TIA/EIA-785 Short Wavelength Fast Ethernet Standard addendum enables lower cost horizontal cabling solutions

7 May 2003 Arlington, VA Lightwave -- A recently completed addendum to TIA/EIA-785 Short Wavelength Fast Ethernet Standard makes it possible to further reduce horizontal cabling costs for multimode fiber networks. Addendum #1 to the standard removes the receiver bandwidth specification, eliminating unwarranted limitations in transceiver designs and potentially expanding available transceiver and manufacturer choices, say TIA representatives.

May 7th, 2003

7 May 2003 Arlington, VA Lightwave -- A recently completed addendum to TIA/EIA-785 Short Wavelength Fast Ethernet Standard makes it possible to further reduce horizontal cabling costs for multimode fiber networks. Addendum #1 to the standard removes the receiver bandwidth specification, eliminating unwarranted limitations in transceiver designs and potentially expanding available transceiver and manufacturer choices, say TIA representatives. Since transceivers are one of the most expensive components in a fiber port, this addendum should enable network managers to lower the costs of their fiber-based systems.

The bandwidth specification was removed after the F.O. 4.2 working group (formerly F.O. 2.2) performed extensive simulation and link testing and determined that the receiver bandwidth specification was technically redundant with the specification for stressed receive sensitivity.

Originally ratified in May 2001, TIA/EIA-785 marked an important development for network planners seeking a cost-effective migration path from 10-Mbit/sec Ethernet to 100-Mbit/sec Fast Ethernet. "This was a trend-setting fiber standard," asserts John Struhar, Chair of the TIA Fiber Optics LAN Section (FOLS). "It provides a cost-effective migration path for network managers by supporting data communications between legacy 10-Mbit/sec fiber LAN optoelectronics and a new generation of less expensive short wavelength 10/100-Mbit/sec-capable products (parallel detection) or between two link endpoints comprising 100BASE-SX capable products (auto-negotiation)."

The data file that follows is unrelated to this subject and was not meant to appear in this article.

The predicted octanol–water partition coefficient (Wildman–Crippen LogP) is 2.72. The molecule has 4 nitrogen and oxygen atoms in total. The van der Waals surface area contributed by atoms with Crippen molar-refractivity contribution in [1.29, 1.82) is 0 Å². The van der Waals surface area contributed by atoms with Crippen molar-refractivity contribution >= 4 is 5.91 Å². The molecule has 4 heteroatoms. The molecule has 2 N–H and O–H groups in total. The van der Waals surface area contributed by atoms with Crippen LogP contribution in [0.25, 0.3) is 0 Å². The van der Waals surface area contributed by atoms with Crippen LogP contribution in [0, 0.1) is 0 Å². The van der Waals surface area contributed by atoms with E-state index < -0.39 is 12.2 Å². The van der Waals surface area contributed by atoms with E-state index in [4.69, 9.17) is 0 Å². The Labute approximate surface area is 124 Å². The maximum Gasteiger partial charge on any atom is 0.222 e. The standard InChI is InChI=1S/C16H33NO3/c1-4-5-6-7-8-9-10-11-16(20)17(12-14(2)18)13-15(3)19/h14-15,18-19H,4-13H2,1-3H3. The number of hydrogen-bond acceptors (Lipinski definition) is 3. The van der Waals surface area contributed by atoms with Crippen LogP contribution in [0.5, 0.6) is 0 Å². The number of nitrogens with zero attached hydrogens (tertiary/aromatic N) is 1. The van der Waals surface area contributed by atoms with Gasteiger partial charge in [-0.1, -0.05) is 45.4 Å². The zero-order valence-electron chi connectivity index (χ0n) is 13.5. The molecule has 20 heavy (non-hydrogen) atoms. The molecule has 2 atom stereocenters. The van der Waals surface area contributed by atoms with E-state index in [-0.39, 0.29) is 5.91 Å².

Previously, the only operating wavelength for 100-Mbit/sec Fast Ethernet (100BASE-FX) was 1300 nm, making it incompatible with 10-Mbit/sec Ethernet Systems (10BASE FL), which operate at 850 nm. When 100-Mbit/sec Fast Ethernet was first developed, it was considered a backbone technology, so the discrepancy in wavelengths was not an issue. However, as 100-Mbit/sec fiber Ethernet began to be deployed to the desktop, the lack of interoperability and migration path slowed the deployment of fiber networks.

Struhar also explained that the standard supports a minimum 300-meter link length, which means that conforming products also support horizontal cabling subsystems as specified in the TIA/EIA-568-B.1, building cabling standard, whether using the traditional hierarchical star architecture or the newer centralized fiber-optic cabling systems.

The standard is available from Global Engineering by calling 1-800-854-7179 (U.S. and Canada), outside the U.S. at 1-303-397-7956 or from their website at http://global.ihs.com.

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